What is a service animal? A service animal is any dog that is individually trained to do work or perform tasks for the benefit of an individual with a disability, including a physical, sensory, psychiatric, intellectual, or other mental disability. For example, guiding people who are blind, alerting people who are deaf, pulling wheelchairs, alerting and protecting a person who is having a seizure. Service animals are working animals, not pets. (source). Other species of animals, whether wild or domestic, trained or untrained, are not considered service animals. (source)
NOTE: while the ADA prohibits asking people about their disability, it does not prohibit asking about a dog’s certification. And emotional support dogs are not covered under the ADA, so everyone has the right to question the owner. If in doubt, ask what work or task has the dog been trained to perform. If it is to provide emotional support versus aiding someone with a disablility, then they (the owner) are not entitled to accommodation. (source)
ADA requirements for service animals (read official page). The United States Department of Justice (DOJ) Civil Rights Division, provides information and technical assistance on the Americans with Disabilities Act (ADA). The DOJ changed the definition for service animal March 15, 2011.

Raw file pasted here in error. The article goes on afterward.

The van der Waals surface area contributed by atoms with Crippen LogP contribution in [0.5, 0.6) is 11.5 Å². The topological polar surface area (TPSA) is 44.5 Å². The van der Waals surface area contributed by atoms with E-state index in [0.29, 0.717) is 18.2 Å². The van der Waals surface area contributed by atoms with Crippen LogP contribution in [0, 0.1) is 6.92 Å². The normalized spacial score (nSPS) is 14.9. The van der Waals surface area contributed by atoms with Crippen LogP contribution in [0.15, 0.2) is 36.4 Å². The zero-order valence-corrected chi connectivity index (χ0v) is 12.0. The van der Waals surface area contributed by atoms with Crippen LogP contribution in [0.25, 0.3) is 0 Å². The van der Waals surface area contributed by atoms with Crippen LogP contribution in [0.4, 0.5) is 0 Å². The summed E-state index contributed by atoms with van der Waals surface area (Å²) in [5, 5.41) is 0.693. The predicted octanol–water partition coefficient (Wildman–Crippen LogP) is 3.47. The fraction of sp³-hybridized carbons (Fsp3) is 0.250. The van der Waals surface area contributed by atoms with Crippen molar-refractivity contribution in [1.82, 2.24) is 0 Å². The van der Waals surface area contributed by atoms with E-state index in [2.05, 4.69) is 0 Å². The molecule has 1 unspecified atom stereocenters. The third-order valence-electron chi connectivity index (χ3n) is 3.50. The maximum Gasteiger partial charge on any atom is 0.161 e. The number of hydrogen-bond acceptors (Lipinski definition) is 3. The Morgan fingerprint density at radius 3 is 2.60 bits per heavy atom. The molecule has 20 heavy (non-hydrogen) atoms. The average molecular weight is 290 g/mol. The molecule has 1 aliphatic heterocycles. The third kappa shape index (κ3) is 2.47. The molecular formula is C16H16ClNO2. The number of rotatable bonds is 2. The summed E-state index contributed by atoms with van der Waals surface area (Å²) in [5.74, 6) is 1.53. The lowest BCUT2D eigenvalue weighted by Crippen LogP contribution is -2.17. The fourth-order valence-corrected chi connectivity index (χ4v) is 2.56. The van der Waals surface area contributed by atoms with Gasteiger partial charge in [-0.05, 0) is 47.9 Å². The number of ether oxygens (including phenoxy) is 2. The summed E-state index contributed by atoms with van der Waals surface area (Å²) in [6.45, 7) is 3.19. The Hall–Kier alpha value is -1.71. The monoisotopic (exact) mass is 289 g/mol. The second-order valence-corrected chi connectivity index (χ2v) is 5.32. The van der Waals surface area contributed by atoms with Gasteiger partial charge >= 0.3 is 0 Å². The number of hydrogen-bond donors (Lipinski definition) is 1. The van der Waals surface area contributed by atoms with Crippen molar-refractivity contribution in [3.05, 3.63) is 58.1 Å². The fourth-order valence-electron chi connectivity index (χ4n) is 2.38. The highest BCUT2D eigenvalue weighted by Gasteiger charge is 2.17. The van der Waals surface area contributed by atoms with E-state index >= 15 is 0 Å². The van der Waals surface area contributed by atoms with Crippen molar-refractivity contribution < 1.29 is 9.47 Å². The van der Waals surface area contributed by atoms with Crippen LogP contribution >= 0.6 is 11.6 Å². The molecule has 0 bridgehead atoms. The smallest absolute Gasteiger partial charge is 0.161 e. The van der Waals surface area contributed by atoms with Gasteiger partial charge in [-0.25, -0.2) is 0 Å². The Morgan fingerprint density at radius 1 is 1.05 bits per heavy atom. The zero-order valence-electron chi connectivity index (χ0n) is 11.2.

What is pet therapy? Pet therapy can help reduce stress, anxiety and depression in people. It can also increase self-esteem and improve social skills. Dogs and cats are most commonly used in pet therapy. Animals and their handlers must undergo a screening and certification process. Pet therapy is a guided interaction between a person and a trained animal. It also involves the animal’s handler. The purpose of pet therapy is to help someone recover from or cope with a health problem or mental disorder. (Read source for more details)
A sign posted outside a market somewhere in North Carolina stated… This market complies with state and local health regulations as well as Federal ADA regulations. NO ANIMALS ALLOWED except service animals. Service animal means any animal trained to do work or perform tasks for the benefit of an individual with a disability. PETS providing emotional support, well being, comfort or companionship ARE NOT RECOGNIZED as service animals under ADA regulations.
EMOTIONAL support animals / assistance animals are not pets. An emotional support animal is a companion animal that provides therapeutic benefit to an individual with a mental or psychiatric disability. The person seeking the emotional support animal MUST have a verifiable disability (the reason cannot just be a need for companionship). (source)